Three Cuts: Braves' bats silenced by Marlins

Atlanta was shutout for just the second time since the All-Star break and lost 4-0 to the Marlins.

Justin Upton was erased on a double play by Evan Gattis in the seventh inning, one of three the Braves grounded into against the Marlins.

Jason Getz / AP

ATLANTA -- As up-and-down as the Braves' offense has been this season, they have rarely been shut out. With a 4-0 loss to the Marlins on Saturday, Atlanta was held scoreless for the first time since Aug. 23 and for just the ninth time all season.

Five of those shutouts came in the first month of the season.

1. Trouble with the cutter

Neither team took batting practice because of a pretty strong thunderstorm that hovered over Turner Field about two hours before first pitch. The rain cooled things off a bit, and unfortunately, it also seemed to put a chill in the Braves' bats.

They managed nine hits, all singles, but hit into three double plays. Threats in the sixth (two runners on) and eighth innings (bases loaded) each fizzled with the same two batters at the plate -- Andrelton Simmons struck out and Freddie Freeman grounded out. 

"We got the bases loaded and that's what you always shoot for with your guys and we got the right guys at the plate," said manager Fredi Gonzalez. "We got Simmons in that situation you have Freeman in that situation and you know you might be able to get one or two runs out of there and it just didn't happen."

As has been noted before, Freeman's struggles with the Marlins continue this season. He did have a hit against starter Jarred Cosart but is now 4-58 (.069) overall against them.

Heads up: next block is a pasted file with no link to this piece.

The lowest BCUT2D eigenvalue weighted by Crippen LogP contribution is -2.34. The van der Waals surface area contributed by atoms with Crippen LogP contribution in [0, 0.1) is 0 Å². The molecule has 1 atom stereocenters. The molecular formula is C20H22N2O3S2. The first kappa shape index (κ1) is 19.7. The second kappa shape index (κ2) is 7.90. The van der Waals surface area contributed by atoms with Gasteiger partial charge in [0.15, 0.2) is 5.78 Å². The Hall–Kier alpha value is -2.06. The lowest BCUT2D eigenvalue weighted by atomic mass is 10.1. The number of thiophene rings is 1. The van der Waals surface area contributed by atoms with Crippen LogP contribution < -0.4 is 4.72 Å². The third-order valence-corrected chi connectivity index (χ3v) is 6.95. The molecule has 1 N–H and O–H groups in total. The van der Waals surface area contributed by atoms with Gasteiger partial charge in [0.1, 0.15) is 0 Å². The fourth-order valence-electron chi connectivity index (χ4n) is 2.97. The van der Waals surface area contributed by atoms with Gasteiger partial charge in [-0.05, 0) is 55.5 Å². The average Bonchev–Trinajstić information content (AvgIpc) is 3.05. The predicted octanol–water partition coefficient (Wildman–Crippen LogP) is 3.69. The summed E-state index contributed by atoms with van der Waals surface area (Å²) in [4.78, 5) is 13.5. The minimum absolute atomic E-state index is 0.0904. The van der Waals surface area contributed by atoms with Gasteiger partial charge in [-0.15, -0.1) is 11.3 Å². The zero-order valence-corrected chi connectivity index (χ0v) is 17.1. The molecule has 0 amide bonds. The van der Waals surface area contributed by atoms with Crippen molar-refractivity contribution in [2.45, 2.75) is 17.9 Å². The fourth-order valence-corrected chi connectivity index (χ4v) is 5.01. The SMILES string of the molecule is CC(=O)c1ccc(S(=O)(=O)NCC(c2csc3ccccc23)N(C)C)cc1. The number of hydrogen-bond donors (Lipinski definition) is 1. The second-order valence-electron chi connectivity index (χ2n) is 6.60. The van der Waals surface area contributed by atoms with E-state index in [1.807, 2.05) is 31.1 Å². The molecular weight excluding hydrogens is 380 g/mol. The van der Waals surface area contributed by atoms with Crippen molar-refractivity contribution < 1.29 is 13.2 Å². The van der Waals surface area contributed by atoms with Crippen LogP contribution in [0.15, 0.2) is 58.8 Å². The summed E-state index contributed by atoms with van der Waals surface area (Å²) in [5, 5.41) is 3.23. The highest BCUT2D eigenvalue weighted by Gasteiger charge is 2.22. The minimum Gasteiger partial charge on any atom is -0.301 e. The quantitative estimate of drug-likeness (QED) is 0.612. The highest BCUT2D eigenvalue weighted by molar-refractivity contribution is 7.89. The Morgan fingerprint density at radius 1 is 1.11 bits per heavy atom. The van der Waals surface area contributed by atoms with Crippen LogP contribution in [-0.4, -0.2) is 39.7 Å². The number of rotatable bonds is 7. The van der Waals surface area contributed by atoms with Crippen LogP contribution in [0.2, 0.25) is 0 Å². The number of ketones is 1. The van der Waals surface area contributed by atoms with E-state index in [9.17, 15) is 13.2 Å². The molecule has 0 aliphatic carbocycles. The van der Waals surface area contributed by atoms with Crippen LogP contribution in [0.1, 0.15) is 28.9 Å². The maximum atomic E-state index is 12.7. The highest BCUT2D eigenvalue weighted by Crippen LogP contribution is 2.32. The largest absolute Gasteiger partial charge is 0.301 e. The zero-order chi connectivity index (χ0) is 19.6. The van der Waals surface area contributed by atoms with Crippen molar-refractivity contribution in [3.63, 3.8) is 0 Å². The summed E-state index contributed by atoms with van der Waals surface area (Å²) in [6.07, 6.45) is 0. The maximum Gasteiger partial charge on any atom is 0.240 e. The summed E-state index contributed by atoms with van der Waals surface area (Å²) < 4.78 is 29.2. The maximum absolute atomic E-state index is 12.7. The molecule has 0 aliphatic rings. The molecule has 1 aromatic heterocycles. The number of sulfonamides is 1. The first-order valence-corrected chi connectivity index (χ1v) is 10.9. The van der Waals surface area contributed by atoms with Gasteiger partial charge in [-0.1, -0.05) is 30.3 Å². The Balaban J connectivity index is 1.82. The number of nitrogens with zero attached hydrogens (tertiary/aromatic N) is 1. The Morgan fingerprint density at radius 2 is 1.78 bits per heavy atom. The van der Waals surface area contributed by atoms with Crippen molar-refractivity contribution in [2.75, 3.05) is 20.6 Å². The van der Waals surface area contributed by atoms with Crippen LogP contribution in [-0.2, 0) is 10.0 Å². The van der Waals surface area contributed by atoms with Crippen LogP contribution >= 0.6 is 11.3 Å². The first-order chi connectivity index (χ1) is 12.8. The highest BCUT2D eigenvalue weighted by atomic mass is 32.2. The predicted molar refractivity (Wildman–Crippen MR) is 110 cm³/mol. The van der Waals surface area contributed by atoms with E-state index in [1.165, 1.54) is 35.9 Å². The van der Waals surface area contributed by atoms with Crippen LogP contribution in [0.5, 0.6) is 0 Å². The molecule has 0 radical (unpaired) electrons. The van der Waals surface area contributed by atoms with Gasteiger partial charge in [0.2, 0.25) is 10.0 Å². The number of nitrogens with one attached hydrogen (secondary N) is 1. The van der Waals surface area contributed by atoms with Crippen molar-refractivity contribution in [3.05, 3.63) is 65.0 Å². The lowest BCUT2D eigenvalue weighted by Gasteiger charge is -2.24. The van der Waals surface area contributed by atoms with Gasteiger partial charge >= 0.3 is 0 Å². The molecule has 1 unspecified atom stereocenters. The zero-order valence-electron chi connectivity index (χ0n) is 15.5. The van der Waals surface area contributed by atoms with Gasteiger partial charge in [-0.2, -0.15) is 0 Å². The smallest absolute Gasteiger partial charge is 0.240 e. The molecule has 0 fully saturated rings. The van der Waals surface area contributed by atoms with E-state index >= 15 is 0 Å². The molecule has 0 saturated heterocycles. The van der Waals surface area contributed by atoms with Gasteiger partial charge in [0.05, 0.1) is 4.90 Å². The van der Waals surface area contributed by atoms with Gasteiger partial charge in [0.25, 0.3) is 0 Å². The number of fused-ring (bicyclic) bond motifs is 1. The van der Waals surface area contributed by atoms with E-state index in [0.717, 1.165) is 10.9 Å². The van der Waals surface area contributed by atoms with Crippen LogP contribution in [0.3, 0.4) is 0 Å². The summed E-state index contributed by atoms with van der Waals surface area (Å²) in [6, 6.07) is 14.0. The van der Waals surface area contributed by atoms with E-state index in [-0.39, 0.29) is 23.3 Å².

Speaking of Cozart, he kept the entire lineup off balance all night thanks to his sensational cutter. 

"It's not often you see a guy especially a starter who throws that many cutters," said third baseman Chris Johnson, who was 0-3 against Cozart.

"He maybe only threw a handful of two-seamers or four-seamers tonight so he was cutter, curveball. It's a tough pitch against right-handers and left-handers so he was good at it. He was spotting it up, he was inside-outside so it's something we got to get used to with him being in our division now."

2. Aaron Harang is a gamer

Say this for the veteran, good night or bad, he gives the Braves innings. 

Only five times this season has he gone less than 6 innings and only twice has he gone less than 5 innings. This, however was his second straight start of less than six innings, going 5 2/3 and giving up four runs (three earned) on seven hits.

"They got some timely hits," said Harang. "I made a few pitches they were able to put in play."

He allowed a solo homer to Donovan Solano in the first inning and then retired the next seven batters before a two-out walk to Christian Yelich in the third inning came around to score. 

He set down the side in order in the fourth and got the first two outs in the fifth before running into trouble again. He gave up three straight hits, allowing another run to score, but was able to escape further damage and left the bases loaded. 

More trouble ensued in the sixth, aided in part by passed ball from Evan Gattis that brought home the fourth run of the game. Harang took the blame for the mix-up, saying he saw curveball when Gattis actually called for a fastball.

" I didn't feel as loose today as I have in the past. You know I was getting ahead early in the count, but they were just able to get some timely hits in key situations. ... You're going to have those days. Obviously Cozart outpitched me today and he threw the ball well."

Harang has now lost three of his last four outings.

3. Fielding trouble

The Braves had some uncharacteristic trouble on defense, committing three errors --  all in the eighth inning. It was the first time since August 20th they had made an error. and you have to go all the way back to April 9. 2012 to find a three-error inning. According to Stats, Inc. Atlanta had three errors in that game against the Astros, all in the third inning.

Tommy La Stella, Simmons and Johnson each committed an error in the inning. La Stella's was a tough fielding play while Simmons and Johnson each made wilde throws to first.

Oddly enough, the Marlins did not score a run in that eighth inning.